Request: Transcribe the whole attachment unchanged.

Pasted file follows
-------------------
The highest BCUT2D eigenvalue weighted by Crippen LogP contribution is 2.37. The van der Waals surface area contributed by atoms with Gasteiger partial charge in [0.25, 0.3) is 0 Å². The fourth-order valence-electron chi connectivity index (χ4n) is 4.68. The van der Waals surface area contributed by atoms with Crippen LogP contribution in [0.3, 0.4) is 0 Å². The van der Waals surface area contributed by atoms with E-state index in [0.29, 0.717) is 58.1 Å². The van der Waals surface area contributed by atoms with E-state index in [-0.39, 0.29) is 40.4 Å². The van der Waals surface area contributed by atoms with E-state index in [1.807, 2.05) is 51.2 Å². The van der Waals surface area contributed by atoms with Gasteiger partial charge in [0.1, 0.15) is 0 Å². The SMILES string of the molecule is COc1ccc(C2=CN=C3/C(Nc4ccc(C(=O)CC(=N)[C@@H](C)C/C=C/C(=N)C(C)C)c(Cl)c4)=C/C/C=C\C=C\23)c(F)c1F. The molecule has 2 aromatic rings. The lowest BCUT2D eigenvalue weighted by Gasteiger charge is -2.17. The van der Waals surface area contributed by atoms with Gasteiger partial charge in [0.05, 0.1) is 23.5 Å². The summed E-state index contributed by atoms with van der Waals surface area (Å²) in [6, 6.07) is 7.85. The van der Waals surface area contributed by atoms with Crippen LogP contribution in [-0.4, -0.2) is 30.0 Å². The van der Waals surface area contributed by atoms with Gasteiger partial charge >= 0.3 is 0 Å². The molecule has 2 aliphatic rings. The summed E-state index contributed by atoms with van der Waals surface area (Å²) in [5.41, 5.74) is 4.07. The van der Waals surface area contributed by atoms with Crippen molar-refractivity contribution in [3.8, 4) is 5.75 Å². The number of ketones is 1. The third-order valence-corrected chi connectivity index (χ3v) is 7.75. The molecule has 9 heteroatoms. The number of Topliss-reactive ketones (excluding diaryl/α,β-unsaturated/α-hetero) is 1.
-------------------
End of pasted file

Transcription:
The highest BCUT2D eigenvalue weighted by Crippen LogP contribution is 2.37. The van der Waals surface area contributed by atoms with Gasteiger partial charge in [0.25, 0.3) is 0 Å². The fourth-order valence-electron chi connectivity index (χ4n) is 4.68. The van der Waals surface area contributed by atoms with Crippen LogP contribution in [0.3, 0.4) is 0 Å². The van der Waals surface area contributed by atoms with E-state index in [0.29, 0.717) is 58.1 Å². The van der Waals surface area contributed by atoms with E-state index in [-0.39, 0.29) is 40.4 Å². The van der Waals surface area contributed by atoms with E-state index in [1.807, 2.05) is 51.2 Å². The van der Waals surface area contributed by atoms with Gasteiger partial charge in [0.1, 0.15) is 0 Å². The SMILES string of the molecule is COc1ccc(C2=CN=C3/C(Nc4ccc(C(=O)CC(=N)[C@@H](C)C/C=C/C(=N)C(C)C)c(Cl)c4)=C/C/C=C\C=C\23)c(F)c1F. The molecule has 2 aromatic rings. The lowest BCUT2D eigenvalue weighted by Gasteiger charge is -2.17. The van der Waals surface area contributed by atoms with Gasteiger partial charge in [0.05, 0.1) is 23.5 Å². The summed E-state index contributed by atoms with van der Waals surface area (Å²) in [6, 6.07) is 7.85. The van der Waals surface area contributed by atoms with Crippen LogP contribution in [-0.4, -0.2) is 30.0 Å². The van der Waals surface area contributed by atoms with Gasteiger partial charge >= 0.3 is 0 Å². The molecule has 2 aliphatic rings. The summed E-state index contributed by atoms with van der Waals surface area (Å²) in [5.41, 5.74) is 4.07. The van der Waals surface area contributed by atoms with Crippen molar-refractivity contribution in [3.8, 4) is 5.75 Å². The number of ketones is 1. The third-order valence-corrected chi connectivity index (χ3v) is 7.75. The molecule has 9 heteroatoms. The number of Topliss-reactive ketones (excluding diaryl/α,β-unsaturated/α-hetero) is 1.